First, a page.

Few turnout for EMS meeting
BUCKEYE LAKE – Patients 1st suppor ters demonstrating outside the fire station outnumbered residents who weren’t village officials nor linked to the fire department at last Thursday night’s public meeting on the Buckeye Lake Fire Department.
Buckeye Lake Village Council member and Safety Committee chair Clay Carroll led the multi-media presentation, starting with a little history. Carroll said the department only used paid part-timers during the day until 2009. He credited the department’s leadership with moving to provide aroundthe clock coverage. Carroll said “occasionally” a shift couldn’t be filled but that wasn’t important because, “It was still so much better than it was prior to this change.”
He also explained mutual aid. Three calls trigger automatic mutual aid, Carroll said. They are: a structural fire, non-responsive patients and nonbreathing patients. Departments have cooperated with each other for years, he added. It’s not unusual for a member of another department to ride in or drive another department’s vehicle, Carroll said. Noting that it takes two EMT’s to transport a patient, he said, “It’s common to pickup a paramedic on the way to the hospital.” He also claimed that mutual aid to Buckeye Lake is “not one-sided.”
He also resurrected the debunked myth that Buckeye Lake’s paid staffing problems arose about a year ago when five people left in a “very short time.” Carroll was echoing Fire Chief Pete Leindecker’s excuse last summer after the no-response tragedy on Dockside Drive. A Beacon examination of timecards last September showed only one part-timer, who worked a total of two shifts in March and April 2012, wasn’t working in August. Leindecker’s claim that three people left since May 2012 was pure fiction.
Without acknowledging The Beacon reports, he said a lot of discussions started, specifically mentioning the outside review committee that Mayor Rick Baker appointed in September. Carroll said the committee made some recommendations, failing to mention that its key recommendation to dispatch mutual in three minutes was ignored.
“There was a little lackadaisical attitude,” Carroll acknowledged. His focus than turned to changes made. Seven new part-timers have been hired. Fire Captain Dave Ruton said the department now has 31 people, consisting of 18 EMT-Basics (five new), three intermediate EMT’s (one new) and eight paramedics (one new).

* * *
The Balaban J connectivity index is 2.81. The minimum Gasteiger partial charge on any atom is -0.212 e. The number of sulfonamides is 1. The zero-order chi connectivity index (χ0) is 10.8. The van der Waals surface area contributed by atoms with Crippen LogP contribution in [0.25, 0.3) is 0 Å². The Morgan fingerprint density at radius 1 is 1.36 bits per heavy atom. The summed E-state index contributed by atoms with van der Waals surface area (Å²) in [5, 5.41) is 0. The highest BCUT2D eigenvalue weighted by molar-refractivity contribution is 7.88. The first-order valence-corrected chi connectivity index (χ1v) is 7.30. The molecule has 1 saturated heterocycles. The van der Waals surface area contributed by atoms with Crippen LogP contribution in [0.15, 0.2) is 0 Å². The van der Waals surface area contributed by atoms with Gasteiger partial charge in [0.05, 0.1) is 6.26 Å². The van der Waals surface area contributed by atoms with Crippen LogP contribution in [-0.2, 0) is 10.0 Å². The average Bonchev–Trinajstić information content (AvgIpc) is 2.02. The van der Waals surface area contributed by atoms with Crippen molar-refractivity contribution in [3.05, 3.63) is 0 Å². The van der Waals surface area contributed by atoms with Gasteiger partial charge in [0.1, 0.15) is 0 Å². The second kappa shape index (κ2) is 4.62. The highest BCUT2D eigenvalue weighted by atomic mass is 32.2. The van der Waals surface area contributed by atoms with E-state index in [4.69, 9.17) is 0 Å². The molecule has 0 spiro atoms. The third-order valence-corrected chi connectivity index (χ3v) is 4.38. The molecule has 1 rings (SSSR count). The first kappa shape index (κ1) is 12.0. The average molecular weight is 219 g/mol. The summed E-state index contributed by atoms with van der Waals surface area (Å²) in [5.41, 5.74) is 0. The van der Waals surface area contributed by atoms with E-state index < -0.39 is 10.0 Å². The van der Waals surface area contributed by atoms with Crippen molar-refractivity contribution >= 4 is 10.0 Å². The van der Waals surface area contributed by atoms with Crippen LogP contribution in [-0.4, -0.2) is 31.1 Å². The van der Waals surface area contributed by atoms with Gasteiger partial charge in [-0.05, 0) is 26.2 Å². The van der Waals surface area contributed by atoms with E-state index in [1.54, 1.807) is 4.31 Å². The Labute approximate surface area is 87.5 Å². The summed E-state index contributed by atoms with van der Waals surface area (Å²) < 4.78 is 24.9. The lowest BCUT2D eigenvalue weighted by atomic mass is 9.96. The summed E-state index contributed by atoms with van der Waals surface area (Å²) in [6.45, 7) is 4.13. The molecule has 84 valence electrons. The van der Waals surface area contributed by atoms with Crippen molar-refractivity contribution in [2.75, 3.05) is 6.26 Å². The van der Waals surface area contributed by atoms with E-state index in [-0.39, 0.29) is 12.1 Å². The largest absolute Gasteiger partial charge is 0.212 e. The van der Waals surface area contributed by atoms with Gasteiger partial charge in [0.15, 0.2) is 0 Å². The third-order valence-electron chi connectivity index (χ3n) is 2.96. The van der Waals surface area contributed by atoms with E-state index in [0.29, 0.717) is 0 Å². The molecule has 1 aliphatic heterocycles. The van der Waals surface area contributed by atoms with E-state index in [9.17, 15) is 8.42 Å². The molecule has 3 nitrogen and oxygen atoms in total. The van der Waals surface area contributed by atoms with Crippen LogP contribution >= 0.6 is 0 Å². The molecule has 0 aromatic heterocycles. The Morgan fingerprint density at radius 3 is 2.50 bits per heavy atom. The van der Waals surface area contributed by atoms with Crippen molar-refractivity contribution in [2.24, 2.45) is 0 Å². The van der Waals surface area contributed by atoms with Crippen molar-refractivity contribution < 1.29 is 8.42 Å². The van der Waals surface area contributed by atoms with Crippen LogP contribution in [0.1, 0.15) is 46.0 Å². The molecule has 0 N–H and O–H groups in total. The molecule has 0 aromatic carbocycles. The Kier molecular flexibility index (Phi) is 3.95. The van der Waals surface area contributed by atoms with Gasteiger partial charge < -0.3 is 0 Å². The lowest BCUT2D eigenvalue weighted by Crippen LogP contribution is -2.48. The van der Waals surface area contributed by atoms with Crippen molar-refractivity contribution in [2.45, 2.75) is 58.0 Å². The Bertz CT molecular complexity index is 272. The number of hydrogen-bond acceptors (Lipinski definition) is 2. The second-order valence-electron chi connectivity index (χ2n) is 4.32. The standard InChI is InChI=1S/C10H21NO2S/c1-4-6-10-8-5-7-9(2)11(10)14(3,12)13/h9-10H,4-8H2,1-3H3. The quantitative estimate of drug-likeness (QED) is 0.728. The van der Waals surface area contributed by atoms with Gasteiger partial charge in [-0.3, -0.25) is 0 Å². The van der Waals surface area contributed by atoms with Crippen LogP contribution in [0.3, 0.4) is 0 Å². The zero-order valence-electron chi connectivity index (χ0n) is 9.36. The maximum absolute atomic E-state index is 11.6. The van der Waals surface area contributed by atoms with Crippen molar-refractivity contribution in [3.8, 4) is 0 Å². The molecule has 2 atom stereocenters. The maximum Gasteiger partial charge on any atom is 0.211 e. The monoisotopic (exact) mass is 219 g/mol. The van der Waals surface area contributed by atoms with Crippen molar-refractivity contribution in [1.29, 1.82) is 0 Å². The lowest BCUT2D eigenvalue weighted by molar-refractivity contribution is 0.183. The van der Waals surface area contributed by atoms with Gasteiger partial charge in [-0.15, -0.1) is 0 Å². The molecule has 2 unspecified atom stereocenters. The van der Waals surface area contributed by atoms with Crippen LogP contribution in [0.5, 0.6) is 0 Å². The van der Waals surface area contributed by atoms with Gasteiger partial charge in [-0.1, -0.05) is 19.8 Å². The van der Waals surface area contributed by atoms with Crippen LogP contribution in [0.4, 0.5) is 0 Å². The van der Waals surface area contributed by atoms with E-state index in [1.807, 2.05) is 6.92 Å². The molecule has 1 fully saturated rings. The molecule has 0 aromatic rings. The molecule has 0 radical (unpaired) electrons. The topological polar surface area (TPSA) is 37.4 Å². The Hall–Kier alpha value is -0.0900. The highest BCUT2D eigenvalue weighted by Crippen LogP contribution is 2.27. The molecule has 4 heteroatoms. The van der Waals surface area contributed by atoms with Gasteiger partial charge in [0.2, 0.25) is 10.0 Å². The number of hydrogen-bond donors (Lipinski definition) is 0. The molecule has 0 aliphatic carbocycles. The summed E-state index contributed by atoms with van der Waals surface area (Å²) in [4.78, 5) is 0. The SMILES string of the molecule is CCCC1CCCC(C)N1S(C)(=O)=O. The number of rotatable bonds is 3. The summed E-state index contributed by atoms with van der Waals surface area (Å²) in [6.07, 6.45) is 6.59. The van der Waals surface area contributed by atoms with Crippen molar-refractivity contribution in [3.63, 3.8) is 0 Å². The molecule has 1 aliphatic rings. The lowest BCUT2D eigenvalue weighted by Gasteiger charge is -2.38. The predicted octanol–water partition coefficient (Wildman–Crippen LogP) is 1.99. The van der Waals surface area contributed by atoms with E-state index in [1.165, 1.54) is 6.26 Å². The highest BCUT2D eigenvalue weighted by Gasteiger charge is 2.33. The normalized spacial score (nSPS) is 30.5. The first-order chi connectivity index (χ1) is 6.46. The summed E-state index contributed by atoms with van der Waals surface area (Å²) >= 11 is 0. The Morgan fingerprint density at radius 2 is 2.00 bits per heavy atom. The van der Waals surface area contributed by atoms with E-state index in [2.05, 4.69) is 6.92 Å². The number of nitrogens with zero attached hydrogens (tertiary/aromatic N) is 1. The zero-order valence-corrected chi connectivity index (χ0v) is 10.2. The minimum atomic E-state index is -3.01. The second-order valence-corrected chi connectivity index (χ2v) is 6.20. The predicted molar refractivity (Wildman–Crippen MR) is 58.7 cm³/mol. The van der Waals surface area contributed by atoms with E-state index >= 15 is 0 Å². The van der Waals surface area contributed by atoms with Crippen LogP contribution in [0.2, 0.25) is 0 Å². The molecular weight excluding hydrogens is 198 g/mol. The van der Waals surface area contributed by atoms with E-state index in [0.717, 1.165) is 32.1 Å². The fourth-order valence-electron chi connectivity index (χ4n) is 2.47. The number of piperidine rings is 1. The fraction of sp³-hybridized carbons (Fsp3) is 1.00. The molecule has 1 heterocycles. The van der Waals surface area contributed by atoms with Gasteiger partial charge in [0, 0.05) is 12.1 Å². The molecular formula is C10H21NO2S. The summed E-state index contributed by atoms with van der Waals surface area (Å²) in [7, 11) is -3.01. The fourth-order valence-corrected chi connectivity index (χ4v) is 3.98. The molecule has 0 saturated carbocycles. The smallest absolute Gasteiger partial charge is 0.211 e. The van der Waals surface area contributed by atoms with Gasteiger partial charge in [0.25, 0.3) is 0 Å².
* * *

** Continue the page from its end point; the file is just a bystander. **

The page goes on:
Carroll said scheduling starts with a blank calendar for the part-timers to sign up when they are available to work. A draft schedule is recirculated to fill any remaining open slots. “Generally the schedule is filled,” he claimed. “Lots of things happen,” Carroll added. “I’m not naïve.” He explained unfilled shifts by saying “everybody figured somebody else was handling it.”
Carroll expects a new paging system purchased about a month to be a big help in filling open shifts. The new system allows text messages to be immediately sent to all staff, notifying them that a shift is open.
Carroll asked Leindecker to explain a new policy on non-resident volunteers. They are current cardholders who don’t live close enough to respond to calls, but who want to retain their certification which requires continuing education. These volunteers can get the required training at the department’s Tuesday night training sessions and in return come and spend a night at the station. That provides two people on station, Leindecker said. The program just got “rolling” in the last 30 days he said.
“We’re not centuries behind other departments,” Carroll said after Leindecker’s presentation. After stating that “the best service would be provided from a local station,” Carroll said discussions have been initiated with other departments and EMS providers. This time he didn’t specify the departments. Carroll’s previous claims of waiting for a proposal from Millersport was proven false after the village’s mayor, fire chief and mayor’s assistant told The Beacon on May 14 that none of them had contacted about a possible contract for fire/EMS services.
A fire district, Carroll said, is “probably more down the road.”
A proposal from a private firm offered transportation to medical appointments, but no pricing.
Carroll did spend some time outlining the four options Hebron presented to village officials six weeks ago. He earlier had praised Hebron stating, “Hebron is very close to us. They have a great department.” Now he switched gears, subtlety and not so subtlety raising questions about its ability to provide quality service to Buckeye Lake. “I don’t mean to slander Hebron, but if they don’t come up with $200,000 they are going to lay off people,” Carroll claimed.
He added that it would take months to reach an agreement with Hebron. Carroll said it was emphasized that the Hebron proposals were just a “starting point,” trying to imply that the annual rates starting at $110,750 would increase.
“At least here we have some say so,” he said. “If we just write a check to someone they can do whatever they want,” Carroll added.
Carroll referred to a “they” that he said wanted to slander everyone. “We are getting some input but it is slow to come,” he said. “We are still waiting on more contrary to what you may hear.” He didn’t mention Millersport this time.
Carroll promised more meetings, likely on the third Thursday.